Something that I have noticed in my time as a child and teen therapist, is the far reaching extremes that can occur in children and teen’s diaries and the trends that then occur in mental health.
Careful monitoring therefore becomes paramount to helping strike a careful balance. As the world operates 24/7, our diaries become filled with back to back events, commitments and social situations. However, for a child this can quickly make their world feel overwhelming and out of control. Their inbuilt desire to meet expectations can often mean that they will push through these emotions and the first indicator we see is at the point their symptoms become quite extreme. Therefore, ensuring that we structure their time carefully is vital.
Each child has a different threshold for how much they can juggle. Some children and teens can very easily manage to juggle huge timetables full of activities and still thrive mentally. Others don’t want to disappoint but quickly feel that they are wading through quicksand and cannot maintain the pace.
Whilst we would hope that our children always tell us when something is wrong, often they are scared of disappointing us, fearful of challenging conversations or sometimes, worried that their thoughts may not be taken seriously.
Stress often occurs when our lives become out of balance. Very quickly, our world can become dominated by one or two activities and lose it’s sync. For children, a balance should include their lives having:
By regularly evaluating your child’s diary and ensuring that there is a good balance over a month of all areas, you can support your child to regulate their emotions and feel able to decompress. By ensuring that no one/two areas are dominating a child’s timetable you can also support them to learn important life skills. For instance, a child whose studies dominate over social experiences, overtime will find that their concentration or confidence may be affected as they do not have time to socialise, laugh and have fun. A child whose hobbies dominate may feel that they cannot commit to school and a child whose downtime dominates may find that their social opportunities are limited which affects social interactions, self-esteem and confidence.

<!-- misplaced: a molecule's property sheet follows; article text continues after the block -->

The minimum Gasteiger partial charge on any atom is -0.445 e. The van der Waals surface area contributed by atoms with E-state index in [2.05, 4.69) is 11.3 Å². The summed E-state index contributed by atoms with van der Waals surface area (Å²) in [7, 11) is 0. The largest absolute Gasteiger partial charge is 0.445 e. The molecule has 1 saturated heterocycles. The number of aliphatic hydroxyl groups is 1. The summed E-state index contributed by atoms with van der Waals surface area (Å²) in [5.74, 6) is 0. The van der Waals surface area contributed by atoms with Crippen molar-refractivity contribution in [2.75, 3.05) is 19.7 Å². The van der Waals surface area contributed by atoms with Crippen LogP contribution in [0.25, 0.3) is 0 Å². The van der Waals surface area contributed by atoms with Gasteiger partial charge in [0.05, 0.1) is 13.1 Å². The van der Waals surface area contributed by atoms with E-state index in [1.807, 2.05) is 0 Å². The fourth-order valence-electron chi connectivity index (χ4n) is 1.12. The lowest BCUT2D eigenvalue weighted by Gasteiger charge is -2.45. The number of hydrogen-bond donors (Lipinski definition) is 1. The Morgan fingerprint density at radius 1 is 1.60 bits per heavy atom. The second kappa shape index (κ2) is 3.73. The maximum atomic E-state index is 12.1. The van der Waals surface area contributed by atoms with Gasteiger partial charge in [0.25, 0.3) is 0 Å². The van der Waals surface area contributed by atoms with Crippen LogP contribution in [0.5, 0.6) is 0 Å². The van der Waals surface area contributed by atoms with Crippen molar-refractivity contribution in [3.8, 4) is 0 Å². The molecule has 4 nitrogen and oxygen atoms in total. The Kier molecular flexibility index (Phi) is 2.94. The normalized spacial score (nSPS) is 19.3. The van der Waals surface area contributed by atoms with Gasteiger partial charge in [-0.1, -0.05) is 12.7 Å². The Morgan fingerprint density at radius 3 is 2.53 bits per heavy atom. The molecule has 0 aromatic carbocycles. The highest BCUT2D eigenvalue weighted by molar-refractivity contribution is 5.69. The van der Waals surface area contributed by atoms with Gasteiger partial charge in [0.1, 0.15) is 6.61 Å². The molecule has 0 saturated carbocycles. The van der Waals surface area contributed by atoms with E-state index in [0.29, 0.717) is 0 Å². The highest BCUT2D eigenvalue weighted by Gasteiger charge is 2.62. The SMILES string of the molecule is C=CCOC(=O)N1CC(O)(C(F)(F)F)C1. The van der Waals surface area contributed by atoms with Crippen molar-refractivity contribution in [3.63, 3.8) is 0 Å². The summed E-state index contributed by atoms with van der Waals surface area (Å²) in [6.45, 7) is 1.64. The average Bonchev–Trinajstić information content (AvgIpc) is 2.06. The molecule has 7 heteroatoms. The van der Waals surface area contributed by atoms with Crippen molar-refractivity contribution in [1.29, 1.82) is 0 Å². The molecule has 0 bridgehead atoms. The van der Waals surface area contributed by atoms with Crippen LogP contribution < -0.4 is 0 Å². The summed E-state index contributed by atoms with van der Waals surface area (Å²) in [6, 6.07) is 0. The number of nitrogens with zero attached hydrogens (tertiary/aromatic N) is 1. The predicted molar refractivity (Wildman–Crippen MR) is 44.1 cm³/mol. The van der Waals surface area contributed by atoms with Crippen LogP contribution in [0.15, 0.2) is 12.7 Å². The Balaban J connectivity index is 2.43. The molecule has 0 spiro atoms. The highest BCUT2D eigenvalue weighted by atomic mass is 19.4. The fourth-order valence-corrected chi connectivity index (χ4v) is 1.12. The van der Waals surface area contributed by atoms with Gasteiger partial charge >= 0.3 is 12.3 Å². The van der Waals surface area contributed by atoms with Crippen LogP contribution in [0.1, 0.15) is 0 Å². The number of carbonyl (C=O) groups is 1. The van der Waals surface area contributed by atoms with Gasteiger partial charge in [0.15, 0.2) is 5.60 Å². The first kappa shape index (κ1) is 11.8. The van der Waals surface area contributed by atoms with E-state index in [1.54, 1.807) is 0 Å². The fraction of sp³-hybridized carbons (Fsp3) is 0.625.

1 – Create a timetable so we can keep check – you might colour code this to look at the balance of activities – consider if there is time for homework, seeing friends and just relaxing/downtime alongside clubs, hobbies and school/homework.
2.Create a plan – It can be easy to feel that we need to be revising, studying or doing homework ‘all the time’ to get better at skills. However, research has shown that we need downtime to process information. Help your child plan their time so that they can complete their work and studies, as well as have time to see friends, enjoy hobbies and have some down time to read for fun, play or get outside for physical activity.
3. Keep plans consistent and secure – Being aware that a child who is feeling overwhelmed feels out of control can help you, help them to manage their stress. Help them to: – Plan uninterrupted time to study, revise or do homework – Ensure that other events do not overwhelm their diary – Before springing events on them, consider if they have any important deadlines or exams coming up – the stress of unexpected obstacles can be a tipping point to a child who has planned their study or revision timetable.
4. Recognise that boredom and doing nothing is important – We can be fearful that our children are not doing enough, or not working hard enough, but we need to be careful that our expectations are not impacting their mental health. The circle of balance helps us review this. But do consider that boredom is important as: It stimulates creativity, It allows us to develop new ideas, solve problems and become more innovative, It teaches us to be more productive, It allows us to process information, emotions and feelings, It teaches us to feel more fulfilled and find value in experiences, It helps us to learn about ourselves.
5. If you notice that there are behaviours that are out of the usual – open conversation, with judgement about how you can help them, consider reasons why they may feel out of control, discuss any help or support they may require, praise and compliment the successes that they have had. Look at how adjustments can be made to help or give them some time to catch up and feel back on top of things.
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